Expanding Projects:
Collaborative, Generative, and Interactive Environments
One way to expand projects beyond "basic levels" is to add a collaborative, generative, or interactive elements. Make a traditional linear project, PowerPoint presentation or web page more meaningful, engaging, and high level through expanding the environment.
Transforming Projects
Expanding Projects
Exploring Complexity
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Collaborative Projects
Consider projects where students can work independently, then combine their work with others to create a larger project. Sometimes the sum can be greater than the parts. For example, explore the art project. Each student could work on a different artist, then compare and contrast them. In the museum project, each student worked on different elements and came together to create an online museum.
Generative Projects
Generative projects are often collaborative, ongoing projects that involve multiple ways of sharing. These projects are motivating for students because they know that their work with be valuable to others in the future. They are generating something larger than they could on their own. You might develop a class database of information from a nature park. This project could take a semester, year, or multiple years with each student and class extending the work of students before them. Ongoing recycling results, sports statistics, and oral history project are others that generate more and more content over time. Check out the Veteran's Oral History project, the Monster Exchange, and Book Review website. Check out some other examples of generative projects:
Interactive Projects
Get students involved with designing interactive environments for others. Students might design audience participation such as asking questions, calling for feedback, or requesting ideas or pictures. Students enjoy creating interactive games, quizzes, and simulations for others. Building questions requires students to think about the content as they develop the questions for others. Teach students the difference between low and high level thinking questions. Polls, surveys, and other kinds of data collection projects are a great way to get students to interact with others. Check out the following ideas:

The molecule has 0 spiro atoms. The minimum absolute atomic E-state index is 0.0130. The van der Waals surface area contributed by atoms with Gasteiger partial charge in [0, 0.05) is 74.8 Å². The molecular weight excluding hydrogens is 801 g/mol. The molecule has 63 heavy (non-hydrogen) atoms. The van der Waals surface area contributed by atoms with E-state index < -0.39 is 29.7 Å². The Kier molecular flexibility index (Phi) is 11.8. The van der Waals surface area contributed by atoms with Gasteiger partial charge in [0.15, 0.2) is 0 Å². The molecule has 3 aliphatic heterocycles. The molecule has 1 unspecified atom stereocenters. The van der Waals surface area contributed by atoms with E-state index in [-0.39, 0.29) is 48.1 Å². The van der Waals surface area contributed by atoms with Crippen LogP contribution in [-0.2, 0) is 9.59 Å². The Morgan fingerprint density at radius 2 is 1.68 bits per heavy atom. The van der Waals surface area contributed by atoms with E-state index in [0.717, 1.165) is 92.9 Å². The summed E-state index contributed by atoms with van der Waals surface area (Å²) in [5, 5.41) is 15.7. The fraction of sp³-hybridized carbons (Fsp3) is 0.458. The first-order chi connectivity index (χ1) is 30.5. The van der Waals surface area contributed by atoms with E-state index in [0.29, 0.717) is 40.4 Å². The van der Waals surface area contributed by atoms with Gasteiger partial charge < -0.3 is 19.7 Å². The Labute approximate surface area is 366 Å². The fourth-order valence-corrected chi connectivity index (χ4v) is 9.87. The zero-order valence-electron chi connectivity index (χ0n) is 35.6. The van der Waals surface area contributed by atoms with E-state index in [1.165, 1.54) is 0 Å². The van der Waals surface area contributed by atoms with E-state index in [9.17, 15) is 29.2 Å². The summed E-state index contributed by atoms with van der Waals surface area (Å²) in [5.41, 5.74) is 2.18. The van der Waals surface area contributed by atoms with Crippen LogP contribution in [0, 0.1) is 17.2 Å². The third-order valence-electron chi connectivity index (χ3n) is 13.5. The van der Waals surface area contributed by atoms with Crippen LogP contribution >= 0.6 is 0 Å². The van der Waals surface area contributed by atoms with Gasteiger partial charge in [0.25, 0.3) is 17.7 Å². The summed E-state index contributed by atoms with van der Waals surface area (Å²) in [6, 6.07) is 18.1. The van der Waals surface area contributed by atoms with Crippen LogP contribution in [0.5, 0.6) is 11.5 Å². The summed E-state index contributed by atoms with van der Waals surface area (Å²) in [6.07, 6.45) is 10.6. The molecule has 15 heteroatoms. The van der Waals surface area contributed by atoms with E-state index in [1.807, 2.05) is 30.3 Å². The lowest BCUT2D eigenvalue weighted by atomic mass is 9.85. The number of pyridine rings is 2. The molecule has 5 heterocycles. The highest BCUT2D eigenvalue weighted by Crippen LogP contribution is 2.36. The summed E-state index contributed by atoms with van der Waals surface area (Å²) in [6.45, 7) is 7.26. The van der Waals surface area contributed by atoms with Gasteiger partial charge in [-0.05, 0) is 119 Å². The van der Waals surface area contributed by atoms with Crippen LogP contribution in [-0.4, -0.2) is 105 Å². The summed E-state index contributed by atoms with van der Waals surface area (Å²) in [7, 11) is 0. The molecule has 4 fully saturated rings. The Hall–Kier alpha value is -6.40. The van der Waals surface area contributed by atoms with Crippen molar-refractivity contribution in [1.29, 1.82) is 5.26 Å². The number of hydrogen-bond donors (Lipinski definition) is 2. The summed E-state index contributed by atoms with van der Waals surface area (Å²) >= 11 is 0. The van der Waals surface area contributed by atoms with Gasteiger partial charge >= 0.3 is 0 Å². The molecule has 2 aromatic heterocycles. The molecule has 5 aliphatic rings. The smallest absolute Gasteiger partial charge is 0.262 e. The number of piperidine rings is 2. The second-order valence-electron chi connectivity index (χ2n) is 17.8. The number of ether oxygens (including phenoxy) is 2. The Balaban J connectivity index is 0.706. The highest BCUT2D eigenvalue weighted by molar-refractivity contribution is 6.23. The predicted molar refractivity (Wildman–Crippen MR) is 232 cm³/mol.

Expanding Projects
Weather Folklore provides a great example for expanding projects. Students can ask local people about the weather folklore and create oral histories. Each semester, students could add to the collection. They could then look for the science in the weather folklore and share their ideas in text and visual ways.

Evaluation is a critical component of technology-rich projects. Rubrics, checklists, recorded observations, notes, comments, and sounds can all be used for student project evaluation. Teacher Tap: Student Projects contains lots of ideas for student project evaluation. If you'd like to create rubrics, try Rubistar or the Project-based learning checklist. Consider putting comments about projects directly into technology-rich projects. For example, you can record audio and text notes in PowerPoint, Microsoft Word, Kidspiration.


Idea: Provide Variety

As you explore student project, consider how students can be consumers, creators, and collaborators. They might use a variety of materials such as books and Internet. They can write reports, but also build presentations, Inspiration documents, and web pages. For example, a project on Eleanor Roosevelt might start with the book by Russell Freedman and include the New Deal website, PBS special, and ThinkQuest projects. As students develop their own materials, ask yourself what your students might have to contribute to the world. What could they do that goes beyond copying? What creative activities will be motivating and meaningful?


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Created by Annette Lamb, 02/01.